Ethiopia

Condé Nast House & Garden - - TRAVEL -

Ethiopia is the only East African coun­try in the book. The coun­try is unique to the con­ti­nent in that it was es­sen­tially spared from coloni­sa­tion, with the ex­cep­tion of Mus­solini’s oc­cu­pa­tion from 1936 to 1941.

We ar­rived in mid-jan­uary, dur­ing Timket, the coun­try­wide Ethiopian Ortho­dox cel­e­bra­tion of the Epiphany. We spent our first day run­ning through the crowded streets of Ad­dis Ababa to wit­ness a pa­rade of priests decked in bro­cade robes in a rain­bow of hues, car­ry­ing repli­cas of the Ark of the Covenant. It is pri­mar­ily a Chris­tian coun­try and there is an in­tense re­li­gious devo­tion among the Ethiopian peo­ple. Axum, one of the old­est con­tin­u­ously in­hab­ited cities in Africa, lays claim to hous­ing the Ark of the Covenant, the cor­ner­stone of the

Ethiopian Ortho­dox re­li­gion.

Af­ter Ad­dis, we spent the first part of our jour­ney driv­ing around the north, vis­it­ing Axum, Yeha, Mekele, Lal­i­bela and Gon­dar, as well as ex­plor­ing the vast coun­try­side and vil­lages that link these points. The roads were rough and the land­scape was breath­tak­ing: arid, steep moun­tains with monas­ter­ies pre­car­i­ously sit­ting on the tippy tops, mas­sive cac­tus trees and jagged red rock for­ma­tions rem­i­nis­cent of the Amer­i­can South­west. Cars and buses were sparse and we shared the roads with herds of camel and other live­stock, ox-drawn car­riages and pedes­tri­ans – long-limbed men in san­dals and shawls with ma­jes­tic pos­ture, car­ry­ing their ever-present walk­ing sticks, ac­com­pa­nied women in hand-loomed cot­ton dresses with clay jugs on their heads and ba­bies on their backs.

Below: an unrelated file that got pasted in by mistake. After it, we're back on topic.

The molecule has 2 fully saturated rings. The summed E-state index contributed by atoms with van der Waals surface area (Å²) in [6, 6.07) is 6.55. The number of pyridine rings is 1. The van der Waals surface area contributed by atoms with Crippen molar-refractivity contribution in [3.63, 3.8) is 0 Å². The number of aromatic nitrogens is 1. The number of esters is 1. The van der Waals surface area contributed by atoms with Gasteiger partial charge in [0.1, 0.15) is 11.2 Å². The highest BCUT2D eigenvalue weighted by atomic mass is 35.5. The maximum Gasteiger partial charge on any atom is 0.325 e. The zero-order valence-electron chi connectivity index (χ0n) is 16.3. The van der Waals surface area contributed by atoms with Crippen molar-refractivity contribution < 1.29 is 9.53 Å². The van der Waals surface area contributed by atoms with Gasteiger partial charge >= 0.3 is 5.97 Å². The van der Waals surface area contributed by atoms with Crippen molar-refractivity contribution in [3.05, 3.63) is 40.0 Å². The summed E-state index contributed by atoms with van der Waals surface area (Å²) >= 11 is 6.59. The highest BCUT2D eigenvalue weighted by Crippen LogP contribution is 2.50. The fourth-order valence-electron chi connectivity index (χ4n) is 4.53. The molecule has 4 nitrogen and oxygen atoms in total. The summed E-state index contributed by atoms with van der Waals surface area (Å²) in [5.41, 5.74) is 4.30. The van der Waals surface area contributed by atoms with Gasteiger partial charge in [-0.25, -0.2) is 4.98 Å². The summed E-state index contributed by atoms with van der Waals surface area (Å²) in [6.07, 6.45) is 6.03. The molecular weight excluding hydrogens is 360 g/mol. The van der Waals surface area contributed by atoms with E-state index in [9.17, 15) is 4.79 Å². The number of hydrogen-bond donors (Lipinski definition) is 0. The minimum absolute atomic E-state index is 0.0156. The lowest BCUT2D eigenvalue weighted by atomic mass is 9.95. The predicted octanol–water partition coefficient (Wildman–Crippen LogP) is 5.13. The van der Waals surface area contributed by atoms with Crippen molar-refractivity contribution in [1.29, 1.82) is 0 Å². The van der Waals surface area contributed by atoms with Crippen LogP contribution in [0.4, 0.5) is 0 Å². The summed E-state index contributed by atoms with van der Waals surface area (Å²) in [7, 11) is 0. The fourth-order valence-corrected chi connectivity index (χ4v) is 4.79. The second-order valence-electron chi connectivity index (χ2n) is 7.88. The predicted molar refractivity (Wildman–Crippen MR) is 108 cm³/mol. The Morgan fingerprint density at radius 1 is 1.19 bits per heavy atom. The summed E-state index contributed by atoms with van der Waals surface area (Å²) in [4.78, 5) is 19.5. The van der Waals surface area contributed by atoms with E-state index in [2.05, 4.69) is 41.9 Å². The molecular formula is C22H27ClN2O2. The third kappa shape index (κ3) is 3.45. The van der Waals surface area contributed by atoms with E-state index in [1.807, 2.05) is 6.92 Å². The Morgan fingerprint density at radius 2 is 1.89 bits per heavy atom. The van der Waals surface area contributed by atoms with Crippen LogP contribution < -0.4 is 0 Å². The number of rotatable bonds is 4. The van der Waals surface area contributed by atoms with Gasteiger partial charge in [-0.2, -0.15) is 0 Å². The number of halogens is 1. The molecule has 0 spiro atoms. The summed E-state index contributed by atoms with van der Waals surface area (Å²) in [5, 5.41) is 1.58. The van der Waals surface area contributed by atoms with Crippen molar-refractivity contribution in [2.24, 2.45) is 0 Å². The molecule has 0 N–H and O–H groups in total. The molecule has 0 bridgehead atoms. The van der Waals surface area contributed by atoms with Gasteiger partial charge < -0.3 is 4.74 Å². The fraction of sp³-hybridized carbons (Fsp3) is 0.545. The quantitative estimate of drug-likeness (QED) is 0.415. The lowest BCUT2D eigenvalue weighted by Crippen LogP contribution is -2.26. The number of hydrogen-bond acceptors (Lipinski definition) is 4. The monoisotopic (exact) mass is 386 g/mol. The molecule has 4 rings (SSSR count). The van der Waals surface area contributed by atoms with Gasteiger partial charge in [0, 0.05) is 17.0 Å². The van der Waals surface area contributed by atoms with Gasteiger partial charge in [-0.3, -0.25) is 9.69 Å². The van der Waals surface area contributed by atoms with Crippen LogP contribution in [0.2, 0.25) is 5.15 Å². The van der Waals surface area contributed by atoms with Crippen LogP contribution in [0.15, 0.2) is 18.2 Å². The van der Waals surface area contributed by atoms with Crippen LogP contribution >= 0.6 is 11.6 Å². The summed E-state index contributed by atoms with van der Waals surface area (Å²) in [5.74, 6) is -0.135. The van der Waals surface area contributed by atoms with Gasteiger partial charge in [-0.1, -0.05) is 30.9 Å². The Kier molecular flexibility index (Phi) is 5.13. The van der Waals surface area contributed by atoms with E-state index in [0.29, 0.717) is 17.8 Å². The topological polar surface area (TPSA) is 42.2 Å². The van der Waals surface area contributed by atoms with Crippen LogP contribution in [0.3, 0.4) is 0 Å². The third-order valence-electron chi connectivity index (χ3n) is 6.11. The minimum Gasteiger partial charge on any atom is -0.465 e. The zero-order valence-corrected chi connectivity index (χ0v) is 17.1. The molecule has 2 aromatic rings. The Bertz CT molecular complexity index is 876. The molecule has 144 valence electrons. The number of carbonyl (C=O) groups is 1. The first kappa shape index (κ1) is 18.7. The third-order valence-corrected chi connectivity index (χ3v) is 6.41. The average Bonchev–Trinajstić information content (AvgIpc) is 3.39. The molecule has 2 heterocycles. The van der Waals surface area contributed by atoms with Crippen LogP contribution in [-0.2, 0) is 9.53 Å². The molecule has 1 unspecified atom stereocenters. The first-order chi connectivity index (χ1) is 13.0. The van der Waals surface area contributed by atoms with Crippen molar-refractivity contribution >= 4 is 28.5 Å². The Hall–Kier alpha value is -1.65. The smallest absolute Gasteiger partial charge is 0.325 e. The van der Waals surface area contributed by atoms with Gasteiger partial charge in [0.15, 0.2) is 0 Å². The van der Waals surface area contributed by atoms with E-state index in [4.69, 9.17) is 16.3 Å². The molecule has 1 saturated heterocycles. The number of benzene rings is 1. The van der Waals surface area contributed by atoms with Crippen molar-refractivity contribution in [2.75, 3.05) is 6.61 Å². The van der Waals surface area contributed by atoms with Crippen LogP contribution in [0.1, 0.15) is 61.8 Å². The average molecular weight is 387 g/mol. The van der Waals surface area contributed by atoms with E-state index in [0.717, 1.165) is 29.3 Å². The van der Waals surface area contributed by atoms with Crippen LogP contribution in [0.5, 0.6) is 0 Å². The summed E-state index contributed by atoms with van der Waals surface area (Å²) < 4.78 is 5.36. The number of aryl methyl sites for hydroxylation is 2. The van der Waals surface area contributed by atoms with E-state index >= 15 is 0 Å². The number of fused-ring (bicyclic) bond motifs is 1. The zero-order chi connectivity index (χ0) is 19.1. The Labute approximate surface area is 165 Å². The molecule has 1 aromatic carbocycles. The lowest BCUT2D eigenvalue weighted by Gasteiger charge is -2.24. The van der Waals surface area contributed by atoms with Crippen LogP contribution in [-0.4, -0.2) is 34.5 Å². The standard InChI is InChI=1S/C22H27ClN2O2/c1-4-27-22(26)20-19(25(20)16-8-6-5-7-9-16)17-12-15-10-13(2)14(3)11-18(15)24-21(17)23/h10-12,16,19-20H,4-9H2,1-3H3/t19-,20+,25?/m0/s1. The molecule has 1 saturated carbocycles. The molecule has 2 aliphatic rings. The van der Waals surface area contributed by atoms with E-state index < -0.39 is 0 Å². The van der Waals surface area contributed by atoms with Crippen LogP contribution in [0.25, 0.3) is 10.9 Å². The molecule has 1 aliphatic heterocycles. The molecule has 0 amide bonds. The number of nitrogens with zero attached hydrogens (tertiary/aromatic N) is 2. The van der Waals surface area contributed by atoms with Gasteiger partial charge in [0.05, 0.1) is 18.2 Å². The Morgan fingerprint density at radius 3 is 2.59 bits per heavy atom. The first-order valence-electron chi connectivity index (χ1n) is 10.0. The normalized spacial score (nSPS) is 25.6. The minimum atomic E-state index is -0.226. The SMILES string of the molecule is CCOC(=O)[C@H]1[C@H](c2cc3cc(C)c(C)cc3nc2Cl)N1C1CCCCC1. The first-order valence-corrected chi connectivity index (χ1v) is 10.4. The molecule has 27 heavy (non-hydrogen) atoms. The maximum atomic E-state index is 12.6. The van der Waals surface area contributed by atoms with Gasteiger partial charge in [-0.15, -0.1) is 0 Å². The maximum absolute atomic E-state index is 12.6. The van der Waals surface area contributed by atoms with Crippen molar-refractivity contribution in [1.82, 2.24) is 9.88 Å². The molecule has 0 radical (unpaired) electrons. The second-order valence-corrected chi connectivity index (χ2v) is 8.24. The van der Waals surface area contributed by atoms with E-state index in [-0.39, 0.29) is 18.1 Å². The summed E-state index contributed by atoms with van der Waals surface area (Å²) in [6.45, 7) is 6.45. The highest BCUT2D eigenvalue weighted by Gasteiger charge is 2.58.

The Omo Val­ley in the south­west­ern part of Ethiopia, bor­der­ing South Su­dan and Kenya, was one of the high­lights of our trip. It is home to about two dozen cul­tur­ally dis­tinct tribes who have in­hab­ited the val­ley for mil­len­nia and, for the most part, lived an iso­lated ex­is­tence that re­mains un­changed. The tribes are pre­dom­i­nately pas­toral­ists who have led no­madic lives on the pro­duc­tive land near the Omo

River. The build­ing of dams in the re­gion by the Ethiopian gov­ern­ment is threat­en­ing their way of life and their depen­dence on the river for sur­vival.

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